quinn-machu-picchu-princeton-university-peru

“It was great to be able to meet local people and speak to them in their own language.”

UBELONG

UBELONG Snapshot
Name: Quinn Parker
Age: 20
Hometown: Truckee, California
Nationality: United States
University: Princeton University
Degree: Sociology, Ecology and Evolutionary Biology
Languages spoken: English, Spanish (intermediate)
Past travel experience: Moderate
Volunteer Abroad: Elementary School Teaching in Cusco, Peru
Duration: 8 weeks
Start month: June 2016
Claim to fame: Quinn was a teacher and coach in rural Vietnam in the past, and worked closely with middle school students as well as Vietnamese college students. Great work, and we’re glad to have you in the UBELONG Family, Quinn!

Why did you decide to become a UBELONG Volunteer?
I decided to become a UBELONG Volunteer because I love teaching, and saw the program as an amazing way to be in both a teaching environment, and in a position to learn a lot about a new culture. I’ve always been very interested in the Andean culture, so naturally I was drawn to Peru when I realized that that was an option. What I was really excited about was how immersed I would become through the project — I was very drawn in by the prospect of being in the classroom every day, speaking the language and developing new relationships with amazing people. The idea of providing volunteer services to specific areas in need was also a great aspect of the program to me–it was good to see that we were being assigned based on which areas in the city needed us the most at that moment in time.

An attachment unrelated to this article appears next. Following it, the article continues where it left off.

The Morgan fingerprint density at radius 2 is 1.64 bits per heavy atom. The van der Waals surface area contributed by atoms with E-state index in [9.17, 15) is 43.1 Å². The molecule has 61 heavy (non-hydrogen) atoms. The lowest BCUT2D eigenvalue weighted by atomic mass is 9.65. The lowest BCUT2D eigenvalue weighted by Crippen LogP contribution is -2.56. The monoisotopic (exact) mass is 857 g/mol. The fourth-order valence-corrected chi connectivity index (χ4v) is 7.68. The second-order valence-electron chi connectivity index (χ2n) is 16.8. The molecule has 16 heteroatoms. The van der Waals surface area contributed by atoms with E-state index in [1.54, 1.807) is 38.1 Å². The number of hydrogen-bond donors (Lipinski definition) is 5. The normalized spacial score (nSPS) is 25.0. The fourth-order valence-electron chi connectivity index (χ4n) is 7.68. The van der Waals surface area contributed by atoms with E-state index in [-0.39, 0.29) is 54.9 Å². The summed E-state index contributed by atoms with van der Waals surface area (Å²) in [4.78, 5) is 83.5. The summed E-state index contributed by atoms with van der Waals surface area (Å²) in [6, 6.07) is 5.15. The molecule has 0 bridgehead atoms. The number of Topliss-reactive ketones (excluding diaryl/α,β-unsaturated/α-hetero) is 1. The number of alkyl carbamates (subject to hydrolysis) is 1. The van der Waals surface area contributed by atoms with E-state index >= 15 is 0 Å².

What were your major challenges?
I was very shy about speaking Spanish at first, as I had never really been in a place before where I had to rely on it so heavily. But, over time, after speaking it in the classroom all day, and becoming used to conversational Spanish with both the students and my fellow volunteers and peers, it became a lot easier. And, it was great to be able to meet local people and speak to them in their own language; people were always very excited to tell foreigners about their country and the culture there. It was also so much fun to be able to talk to the kids about their dreams and aspirations, as well as help them out with their work, and teach them all that I could. While at first I was pretty nervous about all this, it actually turned out to be such an incredible learning experience, and I absolutely loved it.

What is your favorite memory?
My favorite memory, hands-down, was when the children had their “Día de Logros”. On this day, they displayed all of the work they had done over the past few weeks, and they presented all they had learned to their teachers and parents. They also dressed in traditional clothing and taught me some of the dances of the sierra! And, some of their families brought in traditional foods for the classrooms. It was a great way to meet and talk to the kids’ parents, and to learn more about their backgrounds and lives at home. I was also very proud to see how far the kids had come, and it was very special to be able to watch them teach their peers and parents with such enthusiasm and excitement. It is definitely something that will stick with me for a long, long time.

In a sentence or less, best packing advice?
Be prepared for all types of weather, especially the cold nights!

Your turn to join the best: apply now

Related post:
Meet Anna Kapolka, a Princeton University undergrad, who volunteered with UBELONG at the caregiving project in Hanoi, Vietnam.

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